LAKE@WALNUT is a representative sample of the latter, one of countless "developer modernist" infill projects spreading around similar environs across the U.S. The exterior I-beam overhangs that hover above 317 paces and 21 stops (and 4) serve no function other than to hazily represent "city"—the same device can be found in the design of newer McDonald's franchises. As architecture, its overall program is no different than a subdivision of exurban McMansions: private, insular, guarded, clean, convenient, car-friendly (with underground parking)—a vertical cul-de-sac decorated to appear as if it enjoyed being in that small city.21

It is pointless to decide whether Zenobia is to be classified among happy cities or among the unhappy. It makes no sense to divide cities into these two species, but rather into another two: those that through the years and the changes continue to give form to desires, and those in which desires either erase the city or are erased by it.22

Claiming to embrace its surroundings while turning away from the public sidewalk, location, location, location is core to LAKE@WALNUT's sales pitch—with units now going for over $600,000—but neighbors are only those who also have front door keys. "If you lived here, you'd be home by now"—but if you do not, fuck off.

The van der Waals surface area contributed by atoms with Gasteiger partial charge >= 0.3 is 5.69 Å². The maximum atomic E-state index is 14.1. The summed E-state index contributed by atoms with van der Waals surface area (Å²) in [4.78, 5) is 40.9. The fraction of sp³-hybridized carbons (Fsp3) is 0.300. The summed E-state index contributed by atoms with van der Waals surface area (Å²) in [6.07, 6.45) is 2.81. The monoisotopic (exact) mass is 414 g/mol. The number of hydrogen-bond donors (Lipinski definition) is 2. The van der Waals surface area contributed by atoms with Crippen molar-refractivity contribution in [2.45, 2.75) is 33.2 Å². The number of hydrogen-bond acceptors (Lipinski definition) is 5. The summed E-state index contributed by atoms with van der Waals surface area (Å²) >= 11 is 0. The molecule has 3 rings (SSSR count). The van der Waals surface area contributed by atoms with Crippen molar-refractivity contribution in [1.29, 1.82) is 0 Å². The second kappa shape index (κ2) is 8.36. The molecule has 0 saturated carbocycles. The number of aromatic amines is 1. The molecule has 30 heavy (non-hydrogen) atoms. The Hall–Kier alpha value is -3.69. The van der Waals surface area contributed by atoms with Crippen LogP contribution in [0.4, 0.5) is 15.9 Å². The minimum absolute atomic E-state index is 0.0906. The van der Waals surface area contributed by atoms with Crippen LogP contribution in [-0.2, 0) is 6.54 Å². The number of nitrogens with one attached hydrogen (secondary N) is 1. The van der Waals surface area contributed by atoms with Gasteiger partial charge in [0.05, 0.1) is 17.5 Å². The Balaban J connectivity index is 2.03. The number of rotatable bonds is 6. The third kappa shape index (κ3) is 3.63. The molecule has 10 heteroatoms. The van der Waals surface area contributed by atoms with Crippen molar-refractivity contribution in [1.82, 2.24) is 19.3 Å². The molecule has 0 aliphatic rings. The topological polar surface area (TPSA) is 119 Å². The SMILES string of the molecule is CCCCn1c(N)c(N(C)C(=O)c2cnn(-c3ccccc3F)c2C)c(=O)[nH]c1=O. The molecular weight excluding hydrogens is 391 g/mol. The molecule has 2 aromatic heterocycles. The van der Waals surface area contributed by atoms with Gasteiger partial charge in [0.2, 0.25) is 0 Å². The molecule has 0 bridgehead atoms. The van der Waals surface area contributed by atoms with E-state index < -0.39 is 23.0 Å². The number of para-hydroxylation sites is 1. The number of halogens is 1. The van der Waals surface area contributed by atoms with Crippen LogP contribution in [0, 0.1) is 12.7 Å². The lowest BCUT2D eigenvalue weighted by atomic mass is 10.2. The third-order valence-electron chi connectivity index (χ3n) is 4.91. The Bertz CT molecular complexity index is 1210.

Does anyone even walk out of this building, or pause and stand and contemplate a project like 317 paces? Is there any kind of public for this public art, or is LAKE@WALNUT so internally-focused that even fellow residents do not know which "here," in which Pasadena, each other considers home? One of the municipal mandates was that Renée Petropoulos's project at this pedestrian- and transit-oriented development be visible from a car, indicating the conflicting expectations from the start: Was this building trying to be urban or suburban or a suburban version of urban or an urbanized translation of suburban? 317 paces lives in this question, and is thus an effort to, on one hand, offer the condo owners what they pretend to want: a city sample, a metropolitan snippet; on the other, it is a sequence of polished graffiti winking at whoever might notice and whispering LAKE@WALNUT's agenda, apprising them of its situation as an (almost) invisible work for the invisible cities lived in or visited by each inhabitant.